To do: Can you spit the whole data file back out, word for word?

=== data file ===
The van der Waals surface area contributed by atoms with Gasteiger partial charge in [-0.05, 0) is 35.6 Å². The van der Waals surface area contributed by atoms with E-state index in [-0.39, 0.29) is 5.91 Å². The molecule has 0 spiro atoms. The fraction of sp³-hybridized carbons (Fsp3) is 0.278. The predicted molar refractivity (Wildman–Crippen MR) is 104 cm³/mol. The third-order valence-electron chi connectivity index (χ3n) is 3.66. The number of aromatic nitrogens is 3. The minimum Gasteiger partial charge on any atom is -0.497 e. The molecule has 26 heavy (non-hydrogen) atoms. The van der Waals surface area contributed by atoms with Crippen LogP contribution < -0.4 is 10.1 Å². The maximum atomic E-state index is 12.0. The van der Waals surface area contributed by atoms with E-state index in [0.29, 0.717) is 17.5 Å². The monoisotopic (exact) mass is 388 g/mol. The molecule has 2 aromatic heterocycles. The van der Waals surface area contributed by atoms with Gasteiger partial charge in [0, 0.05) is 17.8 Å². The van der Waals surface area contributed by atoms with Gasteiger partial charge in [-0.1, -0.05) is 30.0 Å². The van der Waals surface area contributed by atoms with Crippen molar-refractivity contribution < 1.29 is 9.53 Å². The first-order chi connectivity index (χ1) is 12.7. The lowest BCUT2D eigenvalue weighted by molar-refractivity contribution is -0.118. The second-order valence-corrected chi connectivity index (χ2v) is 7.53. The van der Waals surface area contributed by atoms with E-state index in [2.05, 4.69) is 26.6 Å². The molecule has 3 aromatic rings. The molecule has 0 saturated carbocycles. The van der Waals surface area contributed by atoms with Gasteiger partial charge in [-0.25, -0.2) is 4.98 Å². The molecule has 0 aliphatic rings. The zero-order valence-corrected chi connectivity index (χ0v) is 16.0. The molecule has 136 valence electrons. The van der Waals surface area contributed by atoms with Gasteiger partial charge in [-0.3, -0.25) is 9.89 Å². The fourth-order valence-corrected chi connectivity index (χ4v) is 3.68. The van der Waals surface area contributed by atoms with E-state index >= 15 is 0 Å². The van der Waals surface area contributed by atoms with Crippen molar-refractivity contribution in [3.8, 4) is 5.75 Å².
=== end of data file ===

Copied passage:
The van der Waals surface area contributed by atoms with Gasteiger partial charge in [-0.05, 0) is 35.6 Å². The van der Waals surface area contributed by atoms with E-state index in [-0.39, 0.29) is 5.91 Å². The molecule has 0 spiro atoms. The fraction of sp³-hybridized carbons (Fsp3) is 0.278. The predicted molar refractivity (Wildman–Crippen MR) is 104 cm³/mol. The third-order valence-electron chi connectivity index (χ3n) is 3.66. The number of aromatic nitrogens is 3. The minimum Gasteiger partial charge on any atom is -0.497 e. The molecule has 26 heavy (non-hydrogen) atoms. The van der Waals surface area contributed by atoms with Crippen LogP contribution < -0.4 is 10.1 Å². The maximum atomic E-state index is 12.0. The van der Waals surface area contributed by atoms with E-state index in [0.29, 0.717) is 17.5 Å². The monoisotopic (exact) mass is 388 g/mol. The molecule has 2 aromatic heterocycles. The van der Waals surface area contributed by atoms with Gasteiger partial charge in [0, 0.05) is 17.8 Å². The van der Waals surface area contributed by atoms with Gasteiger partial charge in [-0.1, -0.05) is 30.0 Å². The van der Waals surface area contributed by atoms with Crippen molar-refractivity contribution < 1.29 is 9.53 Å². The first-order chi connectivity index (χ1) is 12.7. The lowest BCUT2D eigenvalue weighted by molar-refractivity contribution is -0.118. The second-order valence-corrected chi connectivity index (χ2v) is 7.53. The van der Waals surface area contributed by atoms with E-state index in [2.05, 4.69) is 26.6 Å². The molecule has 3 aromatic rings. The molecule has 0 saturated carbocycles. The van der Waals surface area contributed by atoms with Gasteiger partial charge in [-0.25, -0.2) is 4.98 Å². The molecule has 0 aliphatic rings. The zero-order valence-corrected chi connectivity index (χ0v) is 16.0. The molecule has 136 valence electrons. The van der Waals surface area contributed by atoms with Gasteiger partial charge in [-0.3, -0.25) is 9.89 Å². The fourth-order valence-corrected chi connectivity index (χ4v) is 3.68. The van der Waals surface area contributed by atoms with E-state index >= 15 is 0 Å². The van der Waals surface area contributed by atoms with Crippen molar-refractivity contribution in [3.8, 4) is 5.75 Å².